That means most of us, right now, are thinking about money - being careful with what we have and, yes, wondering about sensible ways to earn more.
I thought about money yesterday when I noticed a large "bed and bath" store plastered with "Going Out of Business" signs. I wandered into the store and felt a tinge of sadness, seeing rows and rows of new Christmas decorations - the store opened a year ago and had obviously planned on being around a lot longer. The current state of the economy can stir other emotions as well. A few weeks ago, I bought a simple beauty tool online. It came highly rated by other purchasers and was featured on a blog I like, Truth In Aging. At $22 plus shipping, it seemed overpriced, but heck, if it works, right? Wrong. This weekend I accompanied a family member to one of those dollar stores, where, lo and behold, I found not only the same tool but a higher quality version! For a dollar plus sales tax. Talk about feeling like a fool.
What are you doing to save money right now? Are you a coupon-clipping fiend? Do you scour the Sunday ads for the best deals? Are you using public transportation instead of driving? Are you just "going without" at times? Share your tips here and help out your neighbors in the community. To get you started, I'll share some of mine and some ideas from the Library, too.
- First one's easy -- check out books, magazines, DVDs and CDs from the Library instead of buying! I love getting some new songs on my iPod without adding another charge to my credit card, and buying magazines often seems truly frivolous. Use our BookChecker tool if you often browse the online booksellers -- with one click, you will know if we have access to the same book, saving you the anxiety of an "impulse" buy.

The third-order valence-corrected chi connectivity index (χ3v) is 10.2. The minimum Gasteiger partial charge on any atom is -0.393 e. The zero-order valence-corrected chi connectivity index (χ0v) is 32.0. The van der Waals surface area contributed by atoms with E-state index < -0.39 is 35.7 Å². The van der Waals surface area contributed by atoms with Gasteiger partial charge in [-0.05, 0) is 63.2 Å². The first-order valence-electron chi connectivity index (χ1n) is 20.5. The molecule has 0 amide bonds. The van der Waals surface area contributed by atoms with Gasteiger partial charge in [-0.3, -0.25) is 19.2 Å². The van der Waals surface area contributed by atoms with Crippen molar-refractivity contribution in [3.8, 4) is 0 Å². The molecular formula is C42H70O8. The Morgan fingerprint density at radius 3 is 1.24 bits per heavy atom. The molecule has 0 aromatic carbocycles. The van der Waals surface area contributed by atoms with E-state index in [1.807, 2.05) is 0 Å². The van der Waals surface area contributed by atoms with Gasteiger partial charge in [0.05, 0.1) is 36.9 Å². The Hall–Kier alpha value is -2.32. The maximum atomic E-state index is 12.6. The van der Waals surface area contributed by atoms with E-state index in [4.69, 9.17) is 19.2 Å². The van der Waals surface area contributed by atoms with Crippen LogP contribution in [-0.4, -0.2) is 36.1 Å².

- Use the Library's Consumer resources & "Savvy Shopping" guide, found on the page, "Research Databases by Topic."
- Do the math (and that's tough for me, being an English major!). Don't let big, bold "SALE" signs fool you into getting less for more. For example, most supermarkets now post a "price per ounce" or similar information on the shelf. I was recently buying Parmesan cheese, and discovered the sale price of the smaller package was still more per ounce than the larger package. A sad fact - many of the world's poor not only lack the ability to read and write but also this kind of "consumer literacy," which allows a person to calculate if the larger package is a better value than the small. Two-for-one sales are a great value if the product has a long enough shelf life and you use it on a regular basis - I look for these on my favorite hair and bath products all the time.
- Also for those items you use all the time -- buy when the sale is hot, and don't wait until you run out! I make this (dumb) mistake all the time with items like contact lens cleaner and solution. I pick up the bottle and it's empty, and my only option at 10:30 PM is the local grocery, where those items cost $2-4 more than they would at, well, you know - the store with the big red bullseye. (I want to avoid recommending any specific stores here, as I don't think that's appropriate for the Library.) As long as the product won't spoil and has a practical use, it's often smart to shop ahead.
- Don't forget to think about the long-term cost of your purchases, too. You might be offered a great deal on a gas guzzling SUV -- but add in the cost of filling the tank and the cost to the environment and it's no deal at all. Some big box discounters fill their shelves with inexpensive items -- made overseas in factories with no labor standards and unhealthy work conditions. Purchasing one of those "bargains" can have a lasting, negative effect on the economy and the lives of ordinary workers. The urge to buy, buy, buy can leave your home cluttered and unwelcoming, and then your next step might be to throw away that unwanted stuff, clogging up a landfill.